Now I don’t need to point out that judges are not supposed to make the law, just “interpret it”. So I was very shocked to learn that Justice Sandra Day O’Connor (appointed by Ronald Regan) was one of the first people mentioned in the video who started to loosen the separation between church and state.

    • doldrom Says:

      I listened, but the same tiresome gloss on church (establishment) and religion. Literally confounding “religion and government” for “church and state”.

      It’s not such a hard distinction.

      You can have rules about a school or a university or courts of law (institutions), without those rules meaning anything literal for learning, scholarship, or justice.

    • Keith Omelvena Says:

      I thought magical thinking was a prerequisite for obtaining any position of influence in the US. Atheist for president any time soon?


  5. Michael Shellenberger has been pointing out that climate alarmism has become a religion for people who think they are secular. He’s also pointed out that this is similar to John McWhorter’s claim that anti-racism has become a secular religion.

    • Keith Omelvena Says:

      Religion? Nah. It’s probably more akin to survival instinct, in the face of overwhelming stupidity on the part of a cult like, anti reality section of society, intent on forcing civilisation over a cliff. Extremist evangelicals and Libertarians come to mind. You need to look in your mirror to see where the death cult lives Mike. Some people are drawn to sh!t like flies, but don’t seem to understand some people know what it smells like and don’t find it so attractive. 🙂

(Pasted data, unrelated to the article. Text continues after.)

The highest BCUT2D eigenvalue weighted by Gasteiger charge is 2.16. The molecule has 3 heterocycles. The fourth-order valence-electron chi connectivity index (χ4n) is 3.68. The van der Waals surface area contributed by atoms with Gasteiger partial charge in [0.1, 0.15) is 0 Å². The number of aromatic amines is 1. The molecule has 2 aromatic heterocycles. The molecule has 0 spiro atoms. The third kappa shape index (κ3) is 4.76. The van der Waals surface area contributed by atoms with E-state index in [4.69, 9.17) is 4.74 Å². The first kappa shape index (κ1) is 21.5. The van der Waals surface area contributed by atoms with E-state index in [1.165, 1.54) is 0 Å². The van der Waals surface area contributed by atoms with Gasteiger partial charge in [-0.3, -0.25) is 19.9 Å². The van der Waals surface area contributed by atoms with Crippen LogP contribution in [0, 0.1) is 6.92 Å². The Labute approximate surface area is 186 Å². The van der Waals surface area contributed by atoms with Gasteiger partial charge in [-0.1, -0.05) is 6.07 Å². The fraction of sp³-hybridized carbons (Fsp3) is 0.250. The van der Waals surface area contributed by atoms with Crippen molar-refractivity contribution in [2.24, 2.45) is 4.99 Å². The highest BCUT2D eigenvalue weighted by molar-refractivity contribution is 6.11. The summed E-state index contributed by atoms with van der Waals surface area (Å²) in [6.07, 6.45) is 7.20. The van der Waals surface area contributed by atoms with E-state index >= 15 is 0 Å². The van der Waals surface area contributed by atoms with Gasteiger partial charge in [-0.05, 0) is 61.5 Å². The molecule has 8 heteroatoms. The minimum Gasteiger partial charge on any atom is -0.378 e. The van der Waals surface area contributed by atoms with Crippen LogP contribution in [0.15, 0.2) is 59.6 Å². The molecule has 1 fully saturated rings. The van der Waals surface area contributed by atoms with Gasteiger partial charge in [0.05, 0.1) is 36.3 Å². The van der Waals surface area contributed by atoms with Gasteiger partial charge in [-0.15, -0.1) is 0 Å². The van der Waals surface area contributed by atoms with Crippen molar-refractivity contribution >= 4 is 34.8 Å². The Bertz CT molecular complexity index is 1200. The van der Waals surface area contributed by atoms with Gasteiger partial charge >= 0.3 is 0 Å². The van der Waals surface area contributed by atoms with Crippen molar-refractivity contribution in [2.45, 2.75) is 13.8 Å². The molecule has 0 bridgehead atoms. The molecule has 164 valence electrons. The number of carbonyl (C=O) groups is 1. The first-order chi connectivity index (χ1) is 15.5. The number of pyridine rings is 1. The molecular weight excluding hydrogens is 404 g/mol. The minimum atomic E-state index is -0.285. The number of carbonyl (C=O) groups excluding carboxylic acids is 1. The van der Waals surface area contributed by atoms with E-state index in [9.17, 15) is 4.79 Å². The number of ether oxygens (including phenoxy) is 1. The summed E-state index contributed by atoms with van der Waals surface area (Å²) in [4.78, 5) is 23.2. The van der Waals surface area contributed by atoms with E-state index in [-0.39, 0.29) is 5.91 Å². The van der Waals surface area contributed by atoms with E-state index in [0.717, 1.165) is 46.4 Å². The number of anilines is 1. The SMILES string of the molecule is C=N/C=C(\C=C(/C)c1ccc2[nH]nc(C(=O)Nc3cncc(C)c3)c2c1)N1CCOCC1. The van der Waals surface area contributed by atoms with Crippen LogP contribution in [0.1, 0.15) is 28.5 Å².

• Keith Omelvena Says:

      It’s fascinating what kind of intellectually challenged person could watch the “disposable planet” video and conclude those with the overwhelming evidence humans have caused the climate destabilisation, are the “religion”? How cult like is that?

  6. doldrom Says:

    This guy had me completely fooled. I thought he was a think tank guy paid to pander to Christians, but he’s actually a pastor.

    I do think the B$100 is accurate: That’s the amount forfeited by people doing climate research instead of whoring themselves out to Big OIL.

    His reading of scripture is completely fanciful — there is absolutely not a single text to support the idea that it’s our mission to “use it up”. Very few believers would recognize any part of this. The idea of turning the promised land to crap and leaving a bunch of zeroes in a computer ledger to our descendants … the opposite of themes such as promise and covenant.

    His marshalling of scientific “fact” is ironic. On the one hand he’s leaning on his infallible interpretation of scripture, but just in case, he’s propping it up with 31 nifty “facts” sourced from Big Oil shills.

    One thing you can always count on from the “sceptics” crowd — their exploration of climate is certain to never lead to any new discovery.

    • Keith Omelvena Says:

      Religious zealots are already susceptible to this sort of fantastical thinking. They were already in the delusional thinking camp before the “free marketeers” decided they’d be an easy mark in the battle to keep socialist environmentalists from creating a living future. Guess this guy realises there is no future, and spinning that as a good thing. Better dead than red.